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Alesha and Jarryd are professional photographers, writers and the founders of Australia’s biggest adventure travel blog, NOMADasaurus. They’ve been exploring the world together since 2008, searching for culture and adventure in off the beaten path destinations.
Learning about foreign cultures, studying ancient history, trying exciting activities and making new friends are just some of the awesome things that you can do on the road. Most locals are happy to see people visiting their home countries, and will welcome you with open arms. Unfortunately, there are also a very small number of people who will see this as an opportunity to take advantage of your unfamiliarity.
Not looking like a tourist can be half the battle when it comes to beating pickpockets and scams, so make sure you follow these tips to blend in when you’re travelling the world.
Every country has their own fashion, and the first trick to not looking like a tourist when you travel is to follow the same style of clothes the locals wear. Some cultures like to keep up with the latest trends, while others tend to keep things more conservative. It’s important to adapt so you don’t stand out.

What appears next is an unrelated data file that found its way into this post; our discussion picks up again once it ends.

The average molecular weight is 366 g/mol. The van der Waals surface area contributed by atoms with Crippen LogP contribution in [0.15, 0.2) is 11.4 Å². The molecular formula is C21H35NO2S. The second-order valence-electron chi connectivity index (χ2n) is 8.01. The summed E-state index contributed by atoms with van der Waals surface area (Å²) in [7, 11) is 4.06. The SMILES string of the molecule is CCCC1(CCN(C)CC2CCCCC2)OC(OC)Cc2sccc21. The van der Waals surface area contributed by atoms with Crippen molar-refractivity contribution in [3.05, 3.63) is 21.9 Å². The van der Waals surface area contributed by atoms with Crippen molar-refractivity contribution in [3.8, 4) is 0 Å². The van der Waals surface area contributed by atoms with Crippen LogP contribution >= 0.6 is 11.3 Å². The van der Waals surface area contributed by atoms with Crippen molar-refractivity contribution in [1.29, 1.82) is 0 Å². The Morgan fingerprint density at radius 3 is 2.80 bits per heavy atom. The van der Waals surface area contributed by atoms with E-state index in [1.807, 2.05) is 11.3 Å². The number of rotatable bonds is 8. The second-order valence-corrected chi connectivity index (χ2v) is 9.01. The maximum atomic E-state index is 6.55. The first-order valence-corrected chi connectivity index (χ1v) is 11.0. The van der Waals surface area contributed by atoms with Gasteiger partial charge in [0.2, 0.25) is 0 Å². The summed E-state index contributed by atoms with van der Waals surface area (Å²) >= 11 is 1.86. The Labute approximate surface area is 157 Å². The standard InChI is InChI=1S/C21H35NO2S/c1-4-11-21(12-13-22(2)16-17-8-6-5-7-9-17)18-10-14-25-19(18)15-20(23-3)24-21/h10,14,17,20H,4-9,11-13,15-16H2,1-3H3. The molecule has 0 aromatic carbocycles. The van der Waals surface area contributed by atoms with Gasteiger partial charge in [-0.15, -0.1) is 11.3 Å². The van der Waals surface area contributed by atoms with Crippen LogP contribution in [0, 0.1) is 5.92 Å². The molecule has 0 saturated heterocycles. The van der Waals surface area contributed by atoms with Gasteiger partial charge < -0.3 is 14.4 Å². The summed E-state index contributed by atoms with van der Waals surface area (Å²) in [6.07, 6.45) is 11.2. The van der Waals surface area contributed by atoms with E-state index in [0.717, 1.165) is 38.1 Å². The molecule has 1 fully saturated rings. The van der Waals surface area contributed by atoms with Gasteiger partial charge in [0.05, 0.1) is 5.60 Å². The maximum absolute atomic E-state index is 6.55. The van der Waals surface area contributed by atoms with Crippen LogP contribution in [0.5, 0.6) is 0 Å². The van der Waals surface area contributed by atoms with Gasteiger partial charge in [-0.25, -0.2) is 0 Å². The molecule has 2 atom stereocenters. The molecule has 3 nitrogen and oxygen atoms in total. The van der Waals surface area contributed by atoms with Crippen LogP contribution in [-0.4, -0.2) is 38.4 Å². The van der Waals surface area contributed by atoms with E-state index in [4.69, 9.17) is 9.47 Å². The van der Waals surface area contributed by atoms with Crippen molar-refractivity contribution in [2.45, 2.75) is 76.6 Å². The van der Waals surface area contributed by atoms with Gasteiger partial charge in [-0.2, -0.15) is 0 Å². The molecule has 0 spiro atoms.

You’ll always see backpackers rocking elephants pants they picked up in Southeast Asia, or colourful shirts that they found in South America, but nothing screams tourist like these, and will highlight anyone as a foreigner.
We recommend always having at least one set of smart, neutral clothes with you. A pair of trousers and button-up shirt, or a long dress — in dark colours — is always a safe bet. We recommend that on your first day out in a new country you wear these and see how it compares to what the locals are wearing. If you feel like you look very different from everyone else, head to the markets and pick up some new threads. Leave the Hawaiian shirt at home.
Of course, you want to take photos during your travels, and capturing those memories is very important. But walking around with a big camera hanging around your neck is just asking for trouble, no matter where you are.
Instead, take a messenger bag or backpack and keep your camera in there when you’re not using it. When you see a photo opportunity pull it out, take your pictures, then when you’re done put it away. You don’t need to hide it after every single photo, but if you’re walking around it’s best not to have it on display. Learn more about travelling with a camera.